April 10, 2006
Blood Pressure Control Curbs Dementia Risk in Older Men
By David Douglas
NEW YORK -- In elderly men with high blood pressure (hypertension), the duration of anti-hypertensive treatment is associated with a reduced risk of dementia and cognitive decline, according to a report.
However, she added: "This is an observational study, not a clinical trial. Caution should be adopted in the interpretation of the results."
Peila, of the National Institute of Aging, Bethesda, Maryland and colleagues note that there is controversy over the benefit of hypertension treatment in the elderly. One concern is that lowering of blood pressure might have a negative effect on cognitive function.
To investigate further, the researchers examined data from a study of Japanese-American men in Honolulu. The subjects were 848 men who had been followed since 1965 and were hypertensive from mid-life and dementia-free in 1991. At that point their mean age was 76.6 years. They were followed-up 3 and 6 years later. Some 446 patients with normal blood pressure served as the control group.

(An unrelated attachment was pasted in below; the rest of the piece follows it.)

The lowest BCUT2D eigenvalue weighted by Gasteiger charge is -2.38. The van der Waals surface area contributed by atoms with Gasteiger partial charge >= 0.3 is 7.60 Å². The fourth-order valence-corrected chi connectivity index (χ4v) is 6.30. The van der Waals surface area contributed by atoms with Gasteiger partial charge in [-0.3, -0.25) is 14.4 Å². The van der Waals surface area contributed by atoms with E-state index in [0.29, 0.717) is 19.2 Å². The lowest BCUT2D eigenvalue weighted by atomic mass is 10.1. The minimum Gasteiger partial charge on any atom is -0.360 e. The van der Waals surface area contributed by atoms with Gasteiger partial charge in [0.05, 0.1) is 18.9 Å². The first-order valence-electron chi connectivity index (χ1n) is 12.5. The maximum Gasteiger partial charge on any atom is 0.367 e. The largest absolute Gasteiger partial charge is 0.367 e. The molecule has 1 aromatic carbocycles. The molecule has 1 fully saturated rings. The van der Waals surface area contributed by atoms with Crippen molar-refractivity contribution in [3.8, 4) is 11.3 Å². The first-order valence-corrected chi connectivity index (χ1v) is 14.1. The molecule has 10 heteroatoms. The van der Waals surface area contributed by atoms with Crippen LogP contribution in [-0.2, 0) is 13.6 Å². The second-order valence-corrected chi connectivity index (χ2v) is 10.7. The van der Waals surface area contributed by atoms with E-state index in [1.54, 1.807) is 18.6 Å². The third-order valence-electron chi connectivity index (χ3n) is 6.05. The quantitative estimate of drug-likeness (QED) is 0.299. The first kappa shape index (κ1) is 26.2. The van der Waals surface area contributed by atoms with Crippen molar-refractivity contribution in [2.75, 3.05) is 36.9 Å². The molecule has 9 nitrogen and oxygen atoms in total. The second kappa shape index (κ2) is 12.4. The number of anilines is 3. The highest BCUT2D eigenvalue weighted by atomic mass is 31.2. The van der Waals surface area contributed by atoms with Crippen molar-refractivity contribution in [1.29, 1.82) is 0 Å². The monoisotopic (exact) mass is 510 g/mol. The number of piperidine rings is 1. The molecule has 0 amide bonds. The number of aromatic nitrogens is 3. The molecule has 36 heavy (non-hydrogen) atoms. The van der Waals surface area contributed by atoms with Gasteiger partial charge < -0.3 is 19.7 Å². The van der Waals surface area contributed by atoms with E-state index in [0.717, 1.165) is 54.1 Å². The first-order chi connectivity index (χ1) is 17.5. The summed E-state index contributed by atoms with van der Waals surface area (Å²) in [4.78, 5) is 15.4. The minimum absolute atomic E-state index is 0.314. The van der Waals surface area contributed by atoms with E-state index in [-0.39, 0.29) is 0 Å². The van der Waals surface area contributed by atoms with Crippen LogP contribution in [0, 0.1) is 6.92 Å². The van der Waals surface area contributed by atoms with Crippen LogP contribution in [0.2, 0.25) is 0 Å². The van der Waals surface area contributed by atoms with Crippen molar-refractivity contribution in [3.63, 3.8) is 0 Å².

By the final examination, 706 of the men were being treated for hypertension and 146 had never been treated. In all, 362 had been treated for more than 12 years, 149 had been treated for 5 to 12 years and the remaining 195 had been treated for less than 5 years.
Compared to those never treated for hypertension, patients who had been treated for 12 years or more had a risk of dementia that was 60 percent lower, and was similar to that in controls.
For 5 to 12 years of treatment the corresponding risk was 48 percent lower and in those treated for fewer than 5 years, it was 6 percent lower.
"More results," Peila added, "are expected from ongoing clinical trials among subjects 80-year-old or older."
In practical terms, she added, "even very elderly subjects should check their blood pressure and discuss it with their physician."
SOURCE: Stroke, May 2006.